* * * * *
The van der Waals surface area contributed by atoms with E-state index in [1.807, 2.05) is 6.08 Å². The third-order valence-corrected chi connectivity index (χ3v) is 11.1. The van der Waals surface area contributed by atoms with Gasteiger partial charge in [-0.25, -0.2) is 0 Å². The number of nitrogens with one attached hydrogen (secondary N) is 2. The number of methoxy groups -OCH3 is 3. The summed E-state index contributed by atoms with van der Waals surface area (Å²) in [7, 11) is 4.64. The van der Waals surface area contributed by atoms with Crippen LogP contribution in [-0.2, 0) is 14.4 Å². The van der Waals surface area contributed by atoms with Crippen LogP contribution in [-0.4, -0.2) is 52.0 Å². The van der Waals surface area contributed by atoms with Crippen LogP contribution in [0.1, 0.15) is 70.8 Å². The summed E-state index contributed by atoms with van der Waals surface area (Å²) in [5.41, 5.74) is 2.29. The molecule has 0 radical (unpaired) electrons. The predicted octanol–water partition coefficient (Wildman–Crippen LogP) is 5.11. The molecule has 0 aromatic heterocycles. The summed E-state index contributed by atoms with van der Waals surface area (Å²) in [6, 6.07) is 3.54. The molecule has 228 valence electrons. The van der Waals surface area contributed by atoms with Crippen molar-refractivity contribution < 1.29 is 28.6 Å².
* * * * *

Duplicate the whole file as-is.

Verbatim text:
The van der Waals surface area contributed by atoms with E-state index in [1.807, 2.05) is 6.08 Å². The third-order valence-corrected chi connectivity index (χ3v) is 11.1. The van der Waals surface area contributed by atoms with Gasteiger partial charge in [-0.25, -0.2) is 0 Å². The number of nitrogens with one attached hydrogen (secondary N) is 2. The number of methoxy groups -OCH3 is 3. The summed E-state index contributed by atoms with van der Waals surface area (Å²) in [7, 11) is 4.64. The van der Waals surface area contributed by atoms with Crippen LogP contribution in [-0.2, 0) is 14.4 Å². The van der Waals surface area contributed by atoms with Crippen LogP contribution in [-0.4, -0.2) is 52.0 Å². The van der Waals surface area contributed by atoms with Crippen LogP contribution in [0.1, 0.15) is 70.8 Å². The summed E-state index contributed by atoms with van der Waals surface area (Å²) in [5.41, 5.74) is 2.29. The molecule has 0 radical (unpaired) electrons. The predicted octanol–water partition coefficient (Wildman–Crippen LogP) is 5.11. The molecule has 0 aromatic heterocycles. The summed E-state index contributed by atoms with van der Waals surface area (Å²) in [6, 6.07) is 3.54. The molecule has 228 valence electrons. The van der Waals surface area contributed by atoms with Crippen molar-refractivity contribution < 1.29 is 28.6 Å².